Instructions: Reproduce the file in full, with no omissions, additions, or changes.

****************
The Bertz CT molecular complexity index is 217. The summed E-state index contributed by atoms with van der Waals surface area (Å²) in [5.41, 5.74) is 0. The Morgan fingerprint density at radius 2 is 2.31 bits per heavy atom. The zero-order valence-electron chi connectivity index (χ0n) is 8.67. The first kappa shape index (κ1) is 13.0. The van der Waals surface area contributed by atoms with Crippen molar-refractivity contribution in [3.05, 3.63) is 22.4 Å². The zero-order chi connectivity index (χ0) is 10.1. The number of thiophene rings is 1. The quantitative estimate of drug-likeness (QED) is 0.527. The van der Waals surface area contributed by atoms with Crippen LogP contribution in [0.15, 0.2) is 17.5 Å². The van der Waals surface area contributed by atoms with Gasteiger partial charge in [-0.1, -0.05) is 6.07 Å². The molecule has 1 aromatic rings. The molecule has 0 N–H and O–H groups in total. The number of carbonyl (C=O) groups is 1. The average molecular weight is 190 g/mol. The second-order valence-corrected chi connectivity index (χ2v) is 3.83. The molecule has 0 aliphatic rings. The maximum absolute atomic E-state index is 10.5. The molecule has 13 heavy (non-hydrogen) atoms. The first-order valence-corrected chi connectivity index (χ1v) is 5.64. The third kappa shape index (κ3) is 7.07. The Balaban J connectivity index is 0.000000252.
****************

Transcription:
The Bertz CT molecular complexity index is 217. The summed E-state index contributed by atoms with van der Waals surface area (Å²) in [5.41, 5.74) is 0. The Morgan fingerprint density at radius 2 is 2.31 bits per heavy atom. The zero-order valence-electron chi connectivity index (χ0n) is 8.67. The first kappa shape index (κ1) is 13.0. The van der Waals surface area contributed by atoms with Crippen molar-refractivity contribution in [3.05, 3.63) is 22.4 Å². The zero-order chi connectivity index (χ0) is 10.1. The number of thiophene rings is 1. The quantitative estimate of drug-likeness (QED) is 0.527. The van der Waals surface area contributed by atoms with Crippen LogP contribution in [0.15, 0.2) is 17.5 Å². The van der Waals surface area contributed by atoms with Gasteiger partial charge in [-0.1, -0.05) is 6.07 Å². The molecule has 1 aromatic rings. The molecule has 0 N–H and O–H groups in total. The number of carbonyl (C=O) groups is 1. The average molecular weight is 190 g/mol. The second-order valence-corrected chi connectivity index (χ2v) is 3.83. The molecule has 0 aliphatic rings. The maximum absolute atomic E-state index is 10.5. The molecule has 13 heavy (non-hydrogen) atoms. The first-order valence-corrected chi connectivity index (χ1v) is 5.64. The third kappa shape index (κ3) is 7.07. The Balaban J connectivity index is 0.000000252.